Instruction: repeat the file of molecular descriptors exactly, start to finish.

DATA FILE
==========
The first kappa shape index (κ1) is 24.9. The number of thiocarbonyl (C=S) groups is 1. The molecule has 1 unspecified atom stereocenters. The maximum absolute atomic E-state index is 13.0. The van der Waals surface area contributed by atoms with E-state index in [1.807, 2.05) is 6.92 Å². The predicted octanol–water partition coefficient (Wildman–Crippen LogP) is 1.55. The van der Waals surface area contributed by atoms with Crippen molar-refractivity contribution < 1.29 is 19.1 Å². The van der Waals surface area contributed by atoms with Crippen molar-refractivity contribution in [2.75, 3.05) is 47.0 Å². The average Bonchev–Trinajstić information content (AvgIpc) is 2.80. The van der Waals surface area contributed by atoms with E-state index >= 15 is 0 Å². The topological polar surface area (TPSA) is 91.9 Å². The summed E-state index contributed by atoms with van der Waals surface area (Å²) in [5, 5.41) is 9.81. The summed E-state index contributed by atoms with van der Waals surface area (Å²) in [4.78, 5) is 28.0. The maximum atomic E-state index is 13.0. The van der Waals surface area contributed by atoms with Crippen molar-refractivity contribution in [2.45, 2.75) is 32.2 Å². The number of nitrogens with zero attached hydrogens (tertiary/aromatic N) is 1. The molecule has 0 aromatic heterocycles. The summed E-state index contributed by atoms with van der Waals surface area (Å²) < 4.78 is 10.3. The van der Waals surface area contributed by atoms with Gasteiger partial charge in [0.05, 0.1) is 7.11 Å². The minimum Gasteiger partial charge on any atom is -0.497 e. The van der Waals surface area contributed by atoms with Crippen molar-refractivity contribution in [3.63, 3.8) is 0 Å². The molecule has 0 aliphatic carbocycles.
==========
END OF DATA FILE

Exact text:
The first kappa shape index (κ1) is 24.9. The number of thiocarbonyl (C=S) groups is 1. The molecule has 1 unspecified atom stereocenters. The maximum absolute atomic E-state index is 13.0. The van der Waals surface area contributed by atoms with E-state index in [1.807, 2.05) is 6.92 Å². The predicted octanol–water partition coefficient (Wildman–Crippen LogP) is 1.55. The van der Waals surface area contributed by atoms with Crippen molar-refractivity contribution < 1.29 is 19.1 Å². The van der Waals surface area contributed by atoms with Crippen molar-refractivity contribution in [2.75, 3.05) is 47.0 Å². The average Bonchev–Trinajstić information content (AvgIpc) is 2.80. The van der Waals surface area contributed by atoms with E-state index >= 15 is 0 Å². The topological polar surface area (TPSA) is 91.9 Å². The summed E-state index contributed by atoms with van der Waals surface area (Å²) in [5, 5.41) is 9.81. The summed E-state index contributed by atoms with van der Waals surface area (Å²) in [4.78, 5) is 28.0. The maximum atomic E-state index is 13.0. The van der Waals surface area contributed by atoms with Crippen molar-refractivity contribution in [2.45, 2.75) is 32.2 Å². The number of nitrogens with zero attached hydrogens (tertiary/aromatic N) is 1. The molecule has 0 aromatic heterocycles. The summed E-state index contributed by atoms with van der Waals surface area (Å²) < 4.78 is 10.3. The van der Waals surface area contributed by atoms with Gasteiger partial charge in [0.05, 0.1) is 7.11 Å². The minimum Gasteiger partial charge on any atom is -0.497 e. The van der Waals surface area contributed by atoms with Crippen molar-refractivity contribution in [3.63, 3.8) is 0 Å². The molecule has 0 aliphatic carbocycles.